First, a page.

What is Escrow?
Escrow is a neutral third party that serves as an intermediately between buyer and seller during a real estate transaction. Escrow’s main duty is to handle the money. When you are dealing with large dollar figures of real estate deals, it is best to hire an escrow company- imagine how horrible it would be if someone ran off with the earnest money, or spent it! Or what if the deed was recorded in the buyers name before they paid for the property! These kinds of disasters can be avoided with escrow.
Sometimes buyers complain that they think escrow companies are overpaid. This is because a lot of what escrow does is behind the scenes. In truth escrow companies do a whole lot of work coordinating all the different people involved to make a real estate purchase happen.
Escrow companies coordinate with: the Buyer, the Seller, the Listing agent, the Selling Agent, transaction coordinators, the Buyer’s lender and their appraiser, the seller’s lender, the HOA if there is one, the title company, the city of Los Angeles and the state of California, the termite company, insurance company, home warranty company, and retrofit company, package shipping companies, and traveling notaries. Escrow make sure each state required item to complete a sale is taken care of before closing.
Escrow fees range from one to two thousand dollars for sales up to $1,000,000 and only a few thousand more for multimillion sales. The most I would expect to pay on an escrow for a transaction of any size is $6,000. The best practice for filling out a purchase agreement is to use the language “each shall pay their own fee” for escrow fee.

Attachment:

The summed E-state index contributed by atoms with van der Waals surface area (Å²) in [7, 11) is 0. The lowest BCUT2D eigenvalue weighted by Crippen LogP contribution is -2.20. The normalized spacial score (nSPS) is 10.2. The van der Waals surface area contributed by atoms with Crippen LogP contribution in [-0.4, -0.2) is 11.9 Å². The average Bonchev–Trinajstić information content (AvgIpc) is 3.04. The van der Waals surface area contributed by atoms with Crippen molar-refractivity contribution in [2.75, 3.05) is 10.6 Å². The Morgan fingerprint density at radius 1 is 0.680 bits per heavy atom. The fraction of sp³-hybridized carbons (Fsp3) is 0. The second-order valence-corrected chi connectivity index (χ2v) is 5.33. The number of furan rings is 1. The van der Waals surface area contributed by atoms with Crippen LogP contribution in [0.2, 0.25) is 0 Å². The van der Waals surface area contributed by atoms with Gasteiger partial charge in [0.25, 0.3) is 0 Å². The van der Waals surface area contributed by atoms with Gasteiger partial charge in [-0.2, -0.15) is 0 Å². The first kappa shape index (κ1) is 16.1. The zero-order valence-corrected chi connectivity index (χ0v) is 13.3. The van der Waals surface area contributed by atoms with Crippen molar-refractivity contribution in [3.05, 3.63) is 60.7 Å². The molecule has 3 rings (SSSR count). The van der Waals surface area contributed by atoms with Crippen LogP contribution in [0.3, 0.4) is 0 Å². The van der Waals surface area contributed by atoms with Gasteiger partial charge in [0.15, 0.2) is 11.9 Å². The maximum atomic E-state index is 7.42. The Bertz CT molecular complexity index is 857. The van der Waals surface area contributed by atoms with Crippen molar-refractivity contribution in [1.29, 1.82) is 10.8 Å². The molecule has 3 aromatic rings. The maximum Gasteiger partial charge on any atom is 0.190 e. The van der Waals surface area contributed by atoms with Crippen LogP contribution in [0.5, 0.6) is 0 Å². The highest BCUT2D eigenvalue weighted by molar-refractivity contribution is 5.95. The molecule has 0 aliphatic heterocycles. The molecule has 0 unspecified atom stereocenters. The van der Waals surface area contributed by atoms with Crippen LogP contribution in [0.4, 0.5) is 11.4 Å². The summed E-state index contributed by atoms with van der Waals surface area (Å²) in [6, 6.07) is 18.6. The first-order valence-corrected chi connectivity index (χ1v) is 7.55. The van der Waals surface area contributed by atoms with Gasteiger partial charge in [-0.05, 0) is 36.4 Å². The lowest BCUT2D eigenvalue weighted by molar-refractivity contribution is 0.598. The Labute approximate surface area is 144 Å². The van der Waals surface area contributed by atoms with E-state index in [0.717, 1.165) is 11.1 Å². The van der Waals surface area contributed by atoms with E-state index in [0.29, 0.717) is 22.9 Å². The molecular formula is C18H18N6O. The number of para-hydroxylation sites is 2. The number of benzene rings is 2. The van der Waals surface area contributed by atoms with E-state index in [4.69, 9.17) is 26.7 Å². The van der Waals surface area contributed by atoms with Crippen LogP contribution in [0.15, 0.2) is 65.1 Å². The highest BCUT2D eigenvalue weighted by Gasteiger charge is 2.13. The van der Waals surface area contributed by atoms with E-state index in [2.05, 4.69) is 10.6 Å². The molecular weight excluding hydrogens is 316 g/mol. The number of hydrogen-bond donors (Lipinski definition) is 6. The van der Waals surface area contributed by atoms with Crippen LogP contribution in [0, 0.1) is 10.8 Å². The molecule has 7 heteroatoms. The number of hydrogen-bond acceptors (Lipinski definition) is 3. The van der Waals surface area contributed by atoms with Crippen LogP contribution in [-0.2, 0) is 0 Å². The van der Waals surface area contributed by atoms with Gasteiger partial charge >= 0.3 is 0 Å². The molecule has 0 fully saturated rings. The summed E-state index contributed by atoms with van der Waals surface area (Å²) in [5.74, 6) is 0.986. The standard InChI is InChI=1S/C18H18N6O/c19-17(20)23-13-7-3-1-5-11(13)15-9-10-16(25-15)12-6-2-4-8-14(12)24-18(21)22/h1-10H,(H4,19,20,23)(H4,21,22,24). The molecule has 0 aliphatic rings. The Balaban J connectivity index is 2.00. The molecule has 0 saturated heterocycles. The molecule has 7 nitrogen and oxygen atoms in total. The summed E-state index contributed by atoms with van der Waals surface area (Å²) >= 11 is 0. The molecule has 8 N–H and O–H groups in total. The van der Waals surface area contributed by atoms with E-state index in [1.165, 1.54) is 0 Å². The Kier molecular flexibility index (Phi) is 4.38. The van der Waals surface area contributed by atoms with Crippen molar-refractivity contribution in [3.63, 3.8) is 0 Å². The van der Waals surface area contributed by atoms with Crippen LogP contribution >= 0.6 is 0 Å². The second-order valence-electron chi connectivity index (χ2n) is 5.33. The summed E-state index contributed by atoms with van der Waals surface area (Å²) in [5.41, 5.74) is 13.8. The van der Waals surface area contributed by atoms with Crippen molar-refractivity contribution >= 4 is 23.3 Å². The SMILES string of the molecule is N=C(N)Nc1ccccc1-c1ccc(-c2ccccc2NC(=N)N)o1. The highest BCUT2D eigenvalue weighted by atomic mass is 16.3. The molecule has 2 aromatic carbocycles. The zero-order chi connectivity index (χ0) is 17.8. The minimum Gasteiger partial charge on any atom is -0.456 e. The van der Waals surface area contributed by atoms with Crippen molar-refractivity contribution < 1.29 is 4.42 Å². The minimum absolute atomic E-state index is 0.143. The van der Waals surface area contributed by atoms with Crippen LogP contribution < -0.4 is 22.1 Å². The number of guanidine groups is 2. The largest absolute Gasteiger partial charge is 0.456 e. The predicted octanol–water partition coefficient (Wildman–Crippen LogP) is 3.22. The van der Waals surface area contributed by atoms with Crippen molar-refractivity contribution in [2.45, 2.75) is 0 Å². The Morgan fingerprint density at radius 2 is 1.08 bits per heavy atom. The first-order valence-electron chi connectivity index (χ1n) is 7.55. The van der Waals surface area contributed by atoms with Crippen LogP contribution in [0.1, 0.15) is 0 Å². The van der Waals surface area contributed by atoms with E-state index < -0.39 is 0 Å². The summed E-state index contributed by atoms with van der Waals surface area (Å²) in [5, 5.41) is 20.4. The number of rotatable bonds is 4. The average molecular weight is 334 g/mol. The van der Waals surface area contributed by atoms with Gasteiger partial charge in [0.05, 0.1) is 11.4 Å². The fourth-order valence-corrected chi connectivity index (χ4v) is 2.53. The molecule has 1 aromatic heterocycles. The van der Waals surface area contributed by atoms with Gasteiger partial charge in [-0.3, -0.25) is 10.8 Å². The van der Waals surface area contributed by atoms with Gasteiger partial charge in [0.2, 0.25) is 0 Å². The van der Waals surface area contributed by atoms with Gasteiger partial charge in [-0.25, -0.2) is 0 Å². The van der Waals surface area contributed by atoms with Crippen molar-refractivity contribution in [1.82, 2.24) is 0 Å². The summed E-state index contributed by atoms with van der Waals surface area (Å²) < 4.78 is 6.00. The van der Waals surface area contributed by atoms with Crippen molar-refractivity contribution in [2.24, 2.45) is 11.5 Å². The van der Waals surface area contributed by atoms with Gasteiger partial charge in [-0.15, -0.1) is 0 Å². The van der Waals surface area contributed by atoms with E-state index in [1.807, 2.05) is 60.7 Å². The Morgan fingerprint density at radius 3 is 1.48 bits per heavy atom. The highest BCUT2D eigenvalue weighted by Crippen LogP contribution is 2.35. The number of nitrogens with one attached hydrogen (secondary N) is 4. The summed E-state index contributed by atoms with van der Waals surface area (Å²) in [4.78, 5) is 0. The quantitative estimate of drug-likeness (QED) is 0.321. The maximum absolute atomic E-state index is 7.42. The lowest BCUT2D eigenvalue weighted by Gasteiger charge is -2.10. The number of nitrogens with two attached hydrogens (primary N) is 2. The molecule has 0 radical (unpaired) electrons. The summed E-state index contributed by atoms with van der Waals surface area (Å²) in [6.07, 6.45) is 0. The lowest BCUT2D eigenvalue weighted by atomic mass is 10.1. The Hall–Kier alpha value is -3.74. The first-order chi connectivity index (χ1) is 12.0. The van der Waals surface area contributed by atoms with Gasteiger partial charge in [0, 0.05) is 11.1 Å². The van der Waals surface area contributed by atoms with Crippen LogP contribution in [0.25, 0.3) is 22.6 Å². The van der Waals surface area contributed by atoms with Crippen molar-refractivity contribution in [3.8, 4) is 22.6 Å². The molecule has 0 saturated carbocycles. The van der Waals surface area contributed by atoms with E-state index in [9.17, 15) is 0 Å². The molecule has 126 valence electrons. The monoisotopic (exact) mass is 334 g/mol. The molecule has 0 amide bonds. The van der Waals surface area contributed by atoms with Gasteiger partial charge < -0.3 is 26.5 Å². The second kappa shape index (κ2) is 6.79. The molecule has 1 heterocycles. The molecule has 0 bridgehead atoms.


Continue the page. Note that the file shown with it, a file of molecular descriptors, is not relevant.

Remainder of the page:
It is almost impossible for buyer to select the escrow company. I have never heard of it. The seller reserves the right to select services for escrow and title. Sometimes you can get your title company if you ask, but not escrow. Escrow companies are suppose to be neutral, but in reality they do play favorites within the boundaries of the rules. One example would be an escrow officer having a conversation with the buyers agent, then when they get off the phone, immediately calling the listing agent to report.
Escrow cannot take any action unless both parties agree and give their signed permission in writing. If both sides don’t agree the money sits in the escrow company’s trust account until there is resolution.
Escrow produces escrow instructions that outlines the details of the sale. Buyer and Seller receive a copy of the escrow instructions within a few days of escrow opening. Review and sign these right away, or it might hold up the sale. Any change to the instructions, such as an escrow extension or a seller concession, must be made with an escrow amendment signed by both parties.
This is a typical 30-day escrow timeline. Within the first three days the 3% earnest money is deposited into escrow, and the escrow instructions are delivered and signed. From then, the buyer’s lender will order an appraisal, and the buyer will conduct their inspections. Once the inspection period is up, it’s a waiting game for the loan to get approved. Within 5 days of closing the buyer may conduct their final walk through. The day after a loan is approved the lender will send Loan Docs. Loan Docs must be signed by the buyer with a notary. The day after loan docs are received is funding- the remaining balance of the down payment must be delivered to escrow via certified check or Wire transfer. The next business day recording takes place. Once the grant deed is recorded with the county you are officially the new owner of the property. Your agent can collect the keys and any other items that pass along with the property from the listing agent and you can move in!